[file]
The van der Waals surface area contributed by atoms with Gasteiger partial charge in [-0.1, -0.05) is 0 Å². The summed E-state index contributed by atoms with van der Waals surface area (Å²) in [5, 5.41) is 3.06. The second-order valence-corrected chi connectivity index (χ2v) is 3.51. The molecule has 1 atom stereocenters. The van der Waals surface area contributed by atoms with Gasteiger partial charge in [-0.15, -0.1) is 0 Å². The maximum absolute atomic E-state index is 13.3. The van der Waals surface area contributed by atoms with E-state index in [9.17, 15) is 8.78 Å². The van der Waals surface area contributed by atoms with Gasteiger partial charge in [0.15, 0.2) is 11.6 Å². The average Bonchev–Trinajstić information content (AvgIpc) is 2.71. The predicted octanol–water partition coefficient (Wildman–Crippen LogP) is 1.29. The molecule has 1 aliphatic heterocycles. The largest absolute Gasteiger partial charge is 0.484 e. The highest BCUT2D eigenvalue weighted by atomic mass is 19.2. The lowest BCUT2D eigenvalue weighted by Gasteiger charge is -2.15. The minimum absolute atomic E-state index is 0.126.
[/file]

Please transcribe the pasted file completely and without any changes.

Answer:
The van der Waals surface area contributed by atoms with Gasteiger partial charge in [-0.1, -0.05) is 0 Å². The summed E-state index contributed by atoms with van der Waals surface area (Å²) in [5, 5.41) is 3.06. The second-order valence-corrected chi connectivity index (χ2v) is 3.51. The molecule has 1 atom stereocenters. The van der Waals surface area contributed by atoms with Gasteiger partial charge in [-0.15, -0.1) is 0 Å². The maximum absolute atomic E-state index is 13.3. The van der Waals surface area contributed by atoms with E-state index in [9.17, 15) is 8.78 Å². The van der Waals surface area contributed by atoms with Gasteiger partial charge in [0.15, 0.2) is 11.6 Å². The average Bonchev–Trinajstić information content (AvgIpc) is 2.71. The predicted octanol–water partition coefficient (Wildman–Crippen LogP) is 1.29. The molecule has 1 aliphatic heterocycles. The largest absolute Gasteiger partial charge is 0.484 e. The highest BCUT2D eigenvalue weighted by atomic mass is 19.2. The lowest BCUT2D eigenvalue weighted by Gasteiger charge is -2.15. The minimum absolute atomic E-state index is 0.126.